Efforts to push ID card legislation through Parliament for a third time continue to face opposition by those asking for more details on the likely costs and how personal data will be protected.

Yesterday, the House of Lords passed three amendments to the Identity Cards Bill and questioned Home Office estimate that the program would cost £584 million a year.

If it goes ahead, the ID card system would require a massive and robust IT system for checking people's identity and lead to a potentially lucrative cache of long-term vendor contracts. The Home Office says the system would help fight public benefits fraud and banking losses and boost anti-terrorism efforts, among other benefits.

However, a study last year by the London School of Economics (LSE) estimated that the program could cost between £10.6 billion and £19.2 billion over 10 years, far higher than the government's estimates. The school defended the figures in a second report released Sunday.

The House of Lords easily passed an amendment requiring the government to provide additional accounting of the costs, despite the Home Office's insistence that it has an adequate costs study from KPMG.

The LSE and the Home Office continue to bicker, with the school claiming that the government released insufficient information to properly measure the program's costs, and the government saying the LSE's calculation methods are flawed.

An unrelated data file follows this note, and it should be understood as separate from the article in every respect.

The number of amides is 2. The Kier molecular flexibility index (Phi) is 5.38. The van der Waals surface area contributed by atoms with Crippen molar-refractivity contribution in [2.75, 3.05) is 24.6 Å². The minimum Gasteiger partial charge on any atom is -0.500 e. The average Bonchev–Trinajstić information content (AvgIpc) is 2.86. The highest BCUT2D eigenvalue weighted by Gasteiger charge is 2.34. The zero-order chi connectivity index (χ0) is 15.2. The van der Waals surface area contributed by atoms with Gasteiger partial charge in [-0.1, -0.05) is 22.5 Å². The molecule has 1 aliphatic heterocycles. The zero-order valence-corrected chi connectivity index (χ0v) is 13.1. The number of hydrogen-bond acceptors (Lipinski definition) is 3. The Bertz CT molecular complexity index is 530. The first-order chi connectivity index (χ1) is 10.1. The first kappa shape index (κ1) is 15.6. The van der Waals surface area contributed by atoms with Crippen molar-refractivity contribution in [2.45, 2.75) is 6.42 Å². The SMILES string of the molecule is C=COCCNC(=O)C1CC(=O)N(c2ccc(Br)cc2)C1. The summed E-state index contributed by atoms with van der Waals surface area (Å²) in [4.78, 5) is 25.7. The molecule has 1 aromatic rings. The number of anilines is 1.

Conservative MP Sheila Valerie Noakes, who introduced the cost amendment, said the government has made the ID card proposal "opaque and unsatisfactory". "The ID scheme is surrounded by much secrecy," Noakes said. "We know that the scheme will require large and complex IT systems."

Lawmakers endorsed a second amendment asserting that a reliable and secure method for storing personal identification should be used. The final, third amendment mandates that ID cards can be used only to prevent illegal or fraudulent access to public services.

The Identity Cards Bill calls for a National Identity Register database that would hold personal information, including biometric details such as iris patterns and fingerprints, with records updated at least once every 10 years. The British government envisions as many as 44,000 private-sector organisations such as banks being linked to the system.

The Home Office estimates that issuing a biometric ID card along with a biometric passport would cost £93 per person, with 70 percent of the cost being the passport. The Home Office wants to start issuing cards by 2008 when people renew their passports. It is due to start issuing biometric passports this year.

The House of Lords is scheduled to discuss further amendments to the ID card bill on two more days this month.